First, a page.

William Hultman


The movie was great and educational.
I always get asked if I’m related
And I always say:
“No, but I am in the music business and I did get to meet Frank’s children Dweezil and Moon at a record release party for Extreme”
So thank you for the article,
and I also wanted to thank you for the article you did on my band Open Skyz and our album of the same name.
Gerard Zappa
(Valentine/ Open Skyz/ Steve Augeri Band )


Spot on!  This doc came out at almost the exact same time as the Bee Gees doc, and it provides an amazing juxtaposition to that piece of promotional garbage.  The Frank doc was open, honest and true to the artist’s vision.  The Bee Gees doc was overseen by Barry and, as such, was as vapid as most of their music.  Yet, everyone seemed to be praising the shit out of it.  There was little honesty and depth to it, it played more like a Hallmark movie than anything else.   Thanks for shining a light on the real deal; it is truly an inspiring film.

Iain Taylor


True, very much an impressionistic view of Zappa. I like how they didn’t get too caught up with Frank’s music, more about his motivation, and his scintillating intellect. I saw it at a cinema when it came out here in February. I was the only soul in the theatre.

My first big concert was Frank in Sydney in ’73, it was quite mind altering, I was 14. They don’t make ‘em like Frank anymore… Brendan

Brendan Gallagher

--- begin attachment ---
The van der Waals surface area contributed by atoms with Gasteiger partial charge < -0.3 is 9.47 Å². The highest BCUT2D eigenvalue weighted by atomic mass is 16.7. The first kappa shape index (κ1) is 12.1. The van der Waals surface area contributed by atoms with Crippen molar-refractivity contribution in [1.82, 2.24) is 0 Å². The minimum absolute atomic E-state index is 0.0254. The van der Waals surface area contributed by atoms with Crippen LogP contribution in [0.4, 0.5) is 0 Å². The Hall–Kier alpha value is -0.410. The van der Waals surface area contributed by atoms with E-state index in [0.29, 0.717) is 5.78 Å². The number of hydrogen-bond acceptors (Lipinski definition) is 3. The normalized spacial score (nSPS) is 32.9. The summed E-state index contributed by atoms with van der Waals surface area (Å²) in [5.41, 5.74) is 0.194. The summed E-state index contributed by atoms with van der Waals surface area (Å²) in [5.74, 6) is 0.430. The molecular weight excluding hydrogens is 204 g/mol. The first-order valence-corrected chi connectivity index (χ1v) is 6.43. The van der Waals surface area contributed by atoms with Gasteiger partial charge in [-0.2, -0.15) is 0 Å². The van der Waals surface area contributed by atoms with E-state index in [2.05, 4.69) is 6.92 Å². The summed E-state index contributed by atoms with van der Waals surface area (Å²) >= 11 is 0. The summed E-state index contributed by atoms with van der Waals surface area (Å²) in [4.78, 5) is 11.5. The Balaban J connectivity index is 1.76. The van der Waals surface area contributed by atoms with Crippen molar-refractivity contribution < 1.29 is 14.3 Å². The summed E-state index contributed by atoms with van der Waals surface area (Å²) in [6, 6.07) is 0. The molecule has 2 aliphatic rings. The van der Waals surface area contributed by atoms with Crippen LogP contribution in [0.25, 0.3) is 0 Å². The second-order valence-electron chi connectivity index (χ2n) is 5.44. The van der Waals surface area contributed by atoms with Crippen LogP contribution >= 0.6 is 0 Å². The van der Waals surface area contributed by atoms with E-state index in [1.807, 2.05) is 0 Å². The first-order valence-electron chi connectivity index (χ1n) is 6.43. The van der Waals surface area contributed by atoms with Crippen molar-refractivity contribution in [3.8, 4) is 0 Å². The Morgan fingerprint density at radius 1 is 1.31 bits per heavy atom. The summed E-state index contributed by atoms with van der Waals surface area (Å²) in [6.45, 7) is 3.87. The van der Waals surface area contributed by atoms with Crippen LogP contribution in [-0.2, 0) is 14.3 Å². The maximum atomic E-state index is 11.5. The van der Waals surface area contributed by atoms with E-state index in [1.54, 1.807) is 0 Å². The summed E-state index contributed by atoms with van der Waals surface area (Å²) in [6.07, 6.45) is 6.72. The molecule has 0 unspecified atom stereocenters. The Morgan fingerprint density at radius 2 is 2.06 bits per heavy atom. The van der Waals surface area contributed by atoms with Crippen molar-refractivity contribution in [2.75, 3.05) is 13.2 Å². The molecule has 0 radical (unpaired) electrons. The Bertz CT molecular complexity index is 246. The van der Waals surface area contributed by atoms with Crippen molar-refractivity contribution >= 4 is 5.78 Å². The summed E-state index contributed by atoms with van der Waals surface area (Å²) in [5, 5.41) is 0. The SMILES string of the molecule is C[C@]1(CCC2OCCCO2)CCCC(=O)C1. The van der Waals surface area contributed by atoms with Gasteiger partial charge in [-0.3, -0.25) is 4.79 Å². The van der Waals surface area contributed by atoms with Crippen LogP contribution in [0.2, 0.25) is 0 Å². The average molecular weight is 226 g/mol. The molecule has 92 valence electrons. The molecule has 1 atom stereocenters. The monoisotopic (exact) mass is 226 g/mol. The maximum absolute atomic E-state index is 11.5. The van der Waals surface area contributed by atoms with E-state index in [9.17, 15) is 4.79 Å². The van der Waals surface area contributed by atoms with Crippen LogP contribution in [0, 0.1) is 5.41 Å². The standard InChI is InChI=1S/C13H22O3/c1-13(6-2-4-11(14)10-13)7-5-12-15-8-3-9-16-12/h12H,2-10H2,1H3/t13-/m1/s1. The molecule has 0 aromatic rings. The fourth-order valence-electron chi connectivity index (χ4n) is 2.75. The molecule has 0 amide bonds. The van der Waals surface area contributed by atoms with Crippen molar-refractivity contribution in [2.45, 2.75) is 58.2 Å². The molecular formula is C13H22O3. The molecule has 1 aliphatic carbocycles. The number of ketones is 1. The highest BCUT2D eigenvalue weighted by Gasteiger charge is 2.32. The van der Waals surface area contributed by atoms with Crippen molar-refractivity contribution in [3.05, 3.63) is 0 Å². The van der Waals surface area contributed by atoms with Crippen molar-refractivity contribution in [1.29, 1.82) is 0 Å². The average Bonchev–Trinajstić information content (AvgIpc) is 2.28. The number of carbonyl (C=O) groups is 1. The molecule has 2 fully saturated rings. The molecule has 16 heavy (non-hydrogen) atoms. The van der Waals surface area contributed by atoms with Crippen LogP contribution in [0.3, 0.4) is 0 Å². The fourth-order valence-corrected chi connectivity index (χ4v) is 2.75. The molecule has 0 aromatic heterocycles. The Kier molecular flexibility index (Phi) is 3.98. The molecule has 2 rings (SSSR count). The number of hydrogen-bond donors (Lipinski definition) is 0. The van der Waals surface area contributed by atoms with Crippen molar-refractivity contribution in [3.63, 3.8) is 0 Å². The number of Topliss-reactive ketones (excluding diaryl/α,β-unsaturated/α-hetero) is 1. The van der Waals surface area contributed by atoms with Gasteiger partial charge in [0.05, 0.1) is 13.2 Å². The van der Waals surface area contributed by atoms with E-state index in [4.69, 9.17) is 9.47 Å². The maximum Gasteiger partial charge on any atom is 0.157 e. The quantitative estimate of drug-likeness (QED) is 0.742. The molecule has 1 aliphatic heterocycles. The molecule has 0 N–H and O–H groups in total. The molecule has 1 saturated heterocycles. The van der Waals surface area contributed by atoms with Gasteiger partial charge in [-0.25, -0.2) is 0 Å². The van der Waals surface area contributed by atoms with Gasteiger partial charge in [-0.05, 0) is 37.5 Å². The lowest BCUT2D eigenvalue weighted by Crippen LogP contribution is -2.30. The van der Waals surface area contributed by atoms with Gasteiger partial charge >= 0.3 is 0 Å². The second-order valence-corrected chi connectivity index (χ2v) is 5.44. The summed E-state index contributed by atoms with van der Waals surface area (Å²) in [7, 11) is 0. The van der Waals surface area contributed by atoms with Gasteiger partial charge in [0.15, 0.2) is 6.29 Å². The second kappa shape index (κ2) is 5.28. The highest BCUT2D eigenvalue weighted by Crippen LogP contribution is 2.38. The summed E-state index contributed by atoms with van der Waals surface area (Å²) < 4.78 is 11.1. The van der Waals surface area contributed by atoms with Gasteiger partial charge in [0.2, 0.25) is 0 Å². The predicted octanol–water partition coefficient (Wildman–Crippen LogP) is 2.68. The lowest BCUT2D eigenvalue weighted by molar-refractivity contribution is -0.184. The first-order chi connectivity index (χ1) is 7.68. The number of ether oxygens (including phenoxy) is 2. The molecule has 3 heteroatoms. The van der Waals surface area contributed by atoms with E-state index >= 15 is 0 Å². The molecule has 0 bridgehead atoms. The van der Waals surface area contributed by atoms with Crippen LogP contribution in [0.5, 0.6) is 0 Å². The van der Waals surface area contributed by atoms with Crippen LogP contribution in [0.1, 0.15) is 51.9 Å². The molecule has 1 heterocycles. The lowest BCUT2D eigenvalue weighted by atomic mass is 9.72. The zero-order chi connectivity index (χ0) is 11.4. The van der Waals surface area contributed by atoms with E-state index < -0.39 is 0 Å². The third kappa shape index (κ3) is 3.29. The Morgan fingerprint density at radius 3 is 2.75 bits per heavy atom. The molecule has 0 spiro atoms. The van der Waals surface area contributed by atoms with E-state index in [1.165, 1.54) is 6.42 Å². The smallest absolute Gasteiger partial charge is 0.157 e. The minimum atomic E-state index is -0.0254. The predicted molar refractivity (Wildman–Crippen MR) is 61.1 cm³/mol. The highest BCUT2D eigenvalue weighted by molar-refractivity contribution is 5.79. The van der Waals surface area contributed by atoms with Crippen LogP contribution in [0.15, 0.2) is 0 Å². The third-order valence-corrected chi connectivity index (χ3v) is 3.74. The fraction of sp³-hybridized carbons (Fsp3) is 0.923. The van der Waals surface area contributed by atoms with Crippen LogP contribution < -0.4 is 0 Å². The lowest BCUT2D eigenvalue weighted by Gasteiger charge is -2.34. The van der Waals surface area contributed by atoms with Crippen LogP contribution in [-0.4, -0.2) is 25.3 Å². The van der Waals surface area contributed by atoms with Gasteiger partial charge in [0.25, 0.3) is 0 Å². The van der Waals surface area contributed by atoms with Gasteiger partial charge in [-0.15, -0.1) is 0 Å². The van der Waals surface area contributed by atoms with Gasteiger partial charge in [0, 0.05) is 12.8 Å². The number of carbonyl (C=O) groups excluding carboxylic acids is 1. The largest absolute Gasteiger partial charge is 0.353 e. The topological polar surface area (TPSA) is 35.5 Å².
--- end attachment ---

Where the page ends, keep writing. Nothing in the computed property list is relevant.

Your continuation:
Great Piece Bob.  You’re so right – The greats don’t conform.
He was an iconoclast.  BTW, I guess I was one of the few WHO DID SEE IT on PPV last fall and absolutely loved it.

Best Always,



I was particularly moved by the notion that everything else, family and friends included, came second to him realizing the goal of witnessing others performing his compositions. Just to hear out loud what was in his head. And… that vault!!! Sweet Jesus!!! Be a little bit Frank if you’ve got it in ya.

Keep it up, Bob.

Terry Gottschalk


Indeed Zappa was one of a kind. A true original. He was my teenage idol and he continued to be my hero through all my life. He was true to himself and he never compromised.
A true musical genius. He had so much more to give us. I miss him every day.
I’m glad I was part of the kickstarter project. This project was the closest I could get to him. My name with many others was immortalized in his book and in the end credits of the documentary. Thank you Alex Winter for this great tribute featuring a true Master.
Jean Anfossi
Music For Productions


Glad for the head’s up about this being on Hulu. Tempted to rent it on a streaming service just to generate some income for the film makers.

Zappa had a run of brilliant records through the early 80s. After that, he had his moments, but Them or Us and You Are What You Is, to choose just two, lacked some of the inspiration that drove his great records before that. Brilliant musicianship, but the songs weren’t quite there. I liked the later symphonic stuff a lot, but I don’t know enough about that kind of music to judge if he was innovative there.

I’m a couple years younger than you and Zappa was in my pantheon of satirists who were truly heroic. He, Lenny Bruce, George Carlin, Richard Pryor–they offended people and made them think. They offended me sometimes. Boy, you sure don’t want to offend these days. That attitude will kill satire.

Joseph Taylor


The one and only time I got to see Zappa live in concert was in March of 1988.  A magical evening,  as he brought his satirical Broadway the Hard Way tour to Chicago’s palatial Auditorium Theatre. Zappa loved to skewer anything and everything musically. His target was the disgraced preacher Jimmy Swaggert. Using a medley of Beatles songs and his lyrics, Zappa proceeded to eviscerate the televangelist in song. Best surprise of all –  he mentioned meeting this guy at the Grammy’s – a Mr. Sting. Yes that Sting,